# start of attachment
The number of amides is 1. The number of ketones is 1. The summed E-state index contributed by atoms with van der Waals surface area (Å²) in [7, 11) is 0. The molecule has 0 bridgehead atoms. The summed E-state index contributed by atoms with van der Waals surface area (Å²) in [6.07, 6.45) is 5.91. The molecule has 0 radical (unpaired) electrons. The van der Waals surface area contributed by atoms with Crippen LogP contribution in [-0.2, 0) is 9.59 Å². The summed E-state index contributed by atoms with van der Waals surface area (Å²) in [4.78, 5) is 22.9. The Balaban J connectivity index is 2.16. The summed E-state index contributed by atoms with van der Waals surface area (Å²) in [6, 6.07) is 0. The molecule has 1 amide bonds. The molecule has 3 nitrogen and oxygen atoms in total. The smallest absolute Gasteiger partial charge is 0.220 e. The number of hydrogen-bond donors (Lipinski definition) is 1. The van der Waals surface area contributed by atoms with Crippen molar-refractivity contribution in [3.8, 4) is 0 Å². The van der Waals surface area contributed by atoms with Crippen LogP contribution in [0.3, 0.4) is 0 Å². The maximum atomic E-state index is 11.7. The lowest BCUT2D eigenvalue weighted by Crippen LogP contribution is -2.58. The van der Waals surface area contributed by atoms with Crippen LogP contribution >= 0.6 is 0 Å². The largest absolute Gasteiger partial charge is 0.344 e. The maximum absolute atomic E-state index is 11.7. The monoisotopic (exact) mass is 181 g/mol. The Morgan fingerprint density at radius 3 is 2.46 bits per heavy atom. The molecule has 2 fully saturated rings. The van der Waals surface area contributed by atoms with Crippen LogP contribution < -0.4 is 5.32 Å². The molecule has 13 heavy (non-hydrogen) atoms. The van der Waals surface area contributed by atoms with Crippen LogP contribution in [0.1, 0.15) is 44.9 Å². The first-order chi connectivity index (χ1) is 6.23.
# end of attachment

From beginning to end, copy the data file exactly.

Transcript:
The number of amides is 1. The number of ketones is 1. The summed E-state index contributed by atoms with van der Waals surface area (Å²) in [7, 11) is 0. The molecule has 0 bridgehead atoms. The summed E-state index contributed by atoms with van der Waals surface area (Å²) in [6.07, 6.45) is 5.91. The molecule has 0 radical (unpaired) electrons. The van der Waals surface area contributed by atoms with Crippen LogP contribution in [-0.2, 0) is 9.59 Å². The summed E-state index contributed by atoms with van der Waals surface area (Å²) in [4.78, 5) is 22.9. The Balaban J connectivity index is 2.16. The summed E-state index contributed by atoms with van der Waals surface area (Å²) in [6, 6.07) is 0. The molecule has 1 amide bonds. The molecule has 3 nitrogen and oxygen atoms in total. The smallest absolute Gasteiger partial charge is 0.220 e. The number of hydrogen-bond donors (Lipinski definition) is 1. The van der Waals surface area contributed by atoms with Crippen molar-refractivity contribution in [3.8, 4) is 0 Å². The van der Waals surface area contributed by atoms with Crippen LogP contribution in [0.3, 0.4) is 0 Å². The maximum atomic E-state index is 11.7. The lowest BCUT2D eigenvalue weighted by Crippen LogP contribution is -2.58. The van der Waals surface area contributed by atoms with Crippen LogP contribution >= 0.6 is 0 Å². The largest absolute Gasteiger partial charge is 0.344 e. The maximum absolute atomic E-state index is 11.7. The monoisotopic (exact) mass is 181 g/mol. The Morgan fingerprint density at radius 3 is 2.46 bits per heavy atom. The molecule has 2 fully saturated rings. The van der Waals surface area contributed by atoms with Crippen LogP contribution < -0.4 is 5.32 Å². The molecule has 13 heavy (non-hydrogen) atoms. The van der Waals surface area contributed by atoms with Crippen LogP contribution in [0.1, 0.15) is 44.9 Å². The first-order chi connectivity index (χ1) is 6.23.